By Robert Hausman
World’s First Global Gun Treaty Enters Effect Legally Binding Instrument Will Affect World Trade
The United Nations’ Firearms Protocol, the first legally binding instrument of the world body which could have a major effect on the international small arms trade is going into effect. Poland recently became the 40th country to ratify the document which allowed the Protocol to come into action as forty signatures were necessary.
The Protocol commits UN member states signing the document to regulate the manufacture, export, import and transit of firearms. It also requires firearms to be marked and records to be kept for 10 years, and encourages (but does not require) the regulation of arms brokers. The Protocol, however, does not regulate state-to-state (meaning country to country) gun transfers. The United States did not sign the document.
The Protocol sends a “powerful message to criminal gangs and gunrunners around the world — Your time is up!” according to Antonio Maria Costa, executive director of the UN Office on Drugs and Crime (UNODC).
The Firearms Protocol supplements the United Nations Convention against Transnational Organized Crime (2000). The other global agreement on firearms, the UN Program of Action on Small Arms (instituted in 2001) is not legally-binding. There will be a Conference of States Parties to the Protocol to be held October 10-21, 2005 in Vienna.
Definition of Terms
For the purposes of the Protocol:
- “Tracing” shall mean the systematic tracking of firearms and, where possible, their parts and components and ammunition from manufacturer to purchaser for the purpose of assisting the competent states parties in detecting, investigating and analyzing illicit manufacturing and illicit trafficking.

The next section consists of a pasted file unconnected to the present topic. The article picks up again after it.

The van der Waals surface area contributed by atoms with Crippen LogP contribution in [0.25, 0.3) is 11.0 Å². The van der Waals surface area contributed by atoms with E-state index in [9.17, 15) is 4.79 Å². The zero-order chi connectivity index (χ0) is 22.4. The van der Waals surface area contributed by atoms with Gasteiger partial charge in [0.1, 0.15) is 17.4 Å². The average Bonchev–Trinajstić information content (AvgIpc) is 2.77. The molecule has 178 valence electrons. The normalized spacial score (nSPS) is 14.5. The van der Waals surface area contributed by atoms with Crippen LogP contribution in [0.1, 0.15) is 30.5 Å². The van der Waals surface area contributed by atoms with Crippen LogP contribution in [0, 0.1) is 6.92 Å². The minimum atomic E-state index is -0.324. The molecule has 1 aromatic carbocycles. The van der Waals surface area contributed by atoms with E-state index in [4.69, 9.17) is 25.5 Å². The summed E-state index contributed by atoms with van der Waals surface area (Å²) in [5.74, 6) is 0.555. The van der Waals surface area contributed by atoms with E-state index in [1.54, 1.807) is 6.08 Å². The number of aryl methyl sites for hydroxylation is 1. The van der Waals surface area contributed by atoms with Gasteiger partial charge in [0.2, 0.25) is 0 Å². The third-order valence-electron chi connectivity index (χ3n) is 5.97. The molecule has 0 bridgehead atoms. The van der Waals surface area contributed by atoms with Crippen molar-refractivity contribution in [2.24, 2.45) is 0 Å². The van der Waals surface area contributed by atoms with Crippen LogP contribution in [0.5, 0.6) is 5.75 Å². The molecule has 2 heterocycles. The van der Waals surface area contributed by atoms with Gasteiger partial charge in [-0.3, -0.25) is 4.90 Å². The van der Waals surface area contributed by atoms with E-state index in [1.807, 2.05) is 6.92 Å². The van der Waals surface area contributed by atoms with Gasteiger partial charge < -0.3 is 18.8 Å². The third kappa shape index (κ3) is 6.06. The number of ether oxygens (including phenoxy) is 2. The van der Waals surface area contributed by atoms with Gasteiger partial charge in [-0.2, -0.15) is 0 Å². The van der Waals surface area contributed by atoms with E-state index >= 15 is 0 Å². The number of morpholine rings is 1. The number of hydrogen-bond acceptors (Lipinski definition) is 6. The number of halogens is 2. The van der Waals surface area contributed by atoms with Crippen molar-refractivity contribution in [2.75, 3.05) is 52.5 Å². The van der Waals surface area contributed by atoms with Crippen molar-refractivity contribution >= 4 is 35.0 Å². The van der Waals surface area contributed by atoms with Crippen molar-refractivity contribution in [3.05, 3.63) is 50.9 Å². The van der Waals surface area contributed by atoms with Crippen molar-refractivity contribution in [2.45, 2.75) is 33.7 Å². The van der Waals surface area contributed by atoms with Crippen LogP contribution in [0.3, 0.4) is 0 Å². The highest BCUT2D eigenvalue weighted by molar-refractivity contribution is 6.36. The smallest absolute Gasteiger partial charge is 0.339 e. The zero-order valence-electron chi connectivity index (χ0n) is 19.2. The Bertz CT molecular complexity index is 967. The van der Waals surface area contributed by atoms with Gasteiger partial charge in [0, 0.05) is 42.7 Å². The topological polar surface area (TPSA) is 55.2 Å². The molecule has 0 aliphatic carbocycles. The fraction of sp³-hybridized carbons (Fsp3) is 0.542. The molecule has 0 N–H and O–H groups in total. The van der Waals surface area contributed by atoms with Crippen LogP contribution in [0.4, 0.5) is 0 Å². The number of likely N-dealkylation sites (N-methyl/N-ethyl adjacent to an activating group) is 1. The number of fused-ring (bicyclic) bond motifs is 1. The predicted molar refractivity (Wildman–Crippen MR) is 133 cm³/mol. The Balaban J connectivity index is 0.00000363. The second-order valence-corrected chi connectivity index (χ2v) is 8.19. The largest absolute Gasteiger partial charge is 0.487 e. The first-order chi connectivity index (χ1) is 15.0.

In an explanation of its scope of application, the Protocol does not apply to state-to-state transactions or to state transfers in cases where the application of the Protocol would prejudice the right of a state party to take action in the interest of national security consistent with the Charter of the United Nations.
The Protocol’s Article 5 deals with issues of criminalization and notes:
- Each state party shall adopt such legislative and other measures as may be necessary to establish as criminal offenses the following conduct, when committed intentionally;
(A) illicit manufacturing of firearms, their parts and components and ammunition;
(B) Illicit trafficking in firearms, their parts and components and ammunition;
(C) Falsifying or illicitly obliterating, removing or altering the marking(s) on firearms required by Article 8 of this Protocol.
- Each state party shall also adopt such legislative and other measures as may be necessary to establish as criminal offenses the following conduct;
(a) Subject to the basic concepts of the respective country’s legal system, attempting to commit or participating as an accomplice in an offense established in accordance with paragraph 1 of this article; and
(b) Organizing, directing, aiding, abetting, facilitating or counseling the commission of an offense established in accordance with paragraph 1 of this article.